Do we have recourse if an investor backed out after a signed contract?

UPDATED: Oct 1, 2022

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Do we have recourse if an investor backed out after a signed contract?

I am working with a start-up and we had someone commit to investing a small
amount of money in the company in return for equity. A basic contract was signed
by both parties and the money was expected fairly quickly. After months of no
money, the potential investor finally backed out of the deal. The investor was
asked multiple times over the past couple of months if he was still going to
invest and repeatedly told us yes, even after given the option to back out. The
money was needed for development and put us back a few months, which greatly
hurts us as this is a new technology and needs to hit the market as quickly as
possible. What can we do? The company is based in Ohio and the investor is based
in Arkansas.

Asked on November 26, 2017 under Business Law, Pennsylvania


S.L,. Member, California Bar / FreeAdvice Contributing Attorney

Answered 5 years ago | Contributor

You can sue the investor for breach of contract.
Damages (monetary compensation you are seeking in your lawsuit for breach of contract) may be difficult to prove with regard to development being delayed.  You will need to quantify the losses from that.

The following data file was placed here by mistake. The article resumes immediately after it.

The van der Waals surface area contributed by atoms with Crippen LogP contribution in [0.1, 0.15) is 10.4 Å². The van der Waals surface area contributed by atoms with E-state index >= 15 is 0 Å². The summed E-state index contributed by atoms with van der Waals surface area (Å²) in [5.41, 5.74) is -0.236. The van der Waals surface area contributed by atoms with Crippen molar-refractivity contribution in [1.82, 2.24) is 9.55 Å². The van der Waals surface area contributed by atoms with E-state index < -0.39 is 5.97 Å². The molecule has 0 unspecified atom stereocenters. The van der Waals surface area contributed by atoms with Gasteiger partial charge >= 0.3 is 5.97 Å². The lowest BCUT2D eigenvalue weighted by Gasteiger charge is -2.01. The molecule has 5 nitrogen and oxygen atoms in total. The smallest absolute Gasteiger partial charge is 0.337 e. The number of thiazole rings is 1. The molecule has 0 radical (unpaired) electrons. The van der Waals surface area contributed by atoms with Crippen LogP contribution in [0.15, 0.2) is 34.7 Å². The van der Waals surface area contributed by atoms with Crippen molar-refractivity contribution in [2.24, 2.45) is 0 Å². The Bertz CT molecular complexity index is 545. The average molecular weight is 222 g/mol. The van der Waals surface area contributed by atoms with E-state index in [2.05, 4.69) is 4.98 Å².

Your company is the plaintiff.  The investor you are suing is the defendant.  A lawsuit can be filed in the state where the plaintiff resides or in the state where the defendant resides or in the state where the claim that is the subject of the lawsuit arose.  For convenience purposes, it would be advisable to file your lawsuit in OH.

IMPORTANT NOTICE: The Answer(s) provided above are for general information only. The attorney providing the answer was not serving as the attorney for the person submitting the question or in any attorney-client relationship with such person. Laws may vary from state to state, and sometimes change. Tiny variations in the facts, or a fact not set forth in a question, often can change a legal outcome or an attorney's conclusion. Although has verified the attorney was admitted to practice law in at least one jurisdiction, he or she may not be authorized to practice law in the jurisdiction referred to in the question, nor is he or she necessarily experienced in the area of the law involved. Unlike the information in the Answer(s) above, upon which you should NOT rely, for personal advice you can rely upon we suggest you retain an attorney to represent you.

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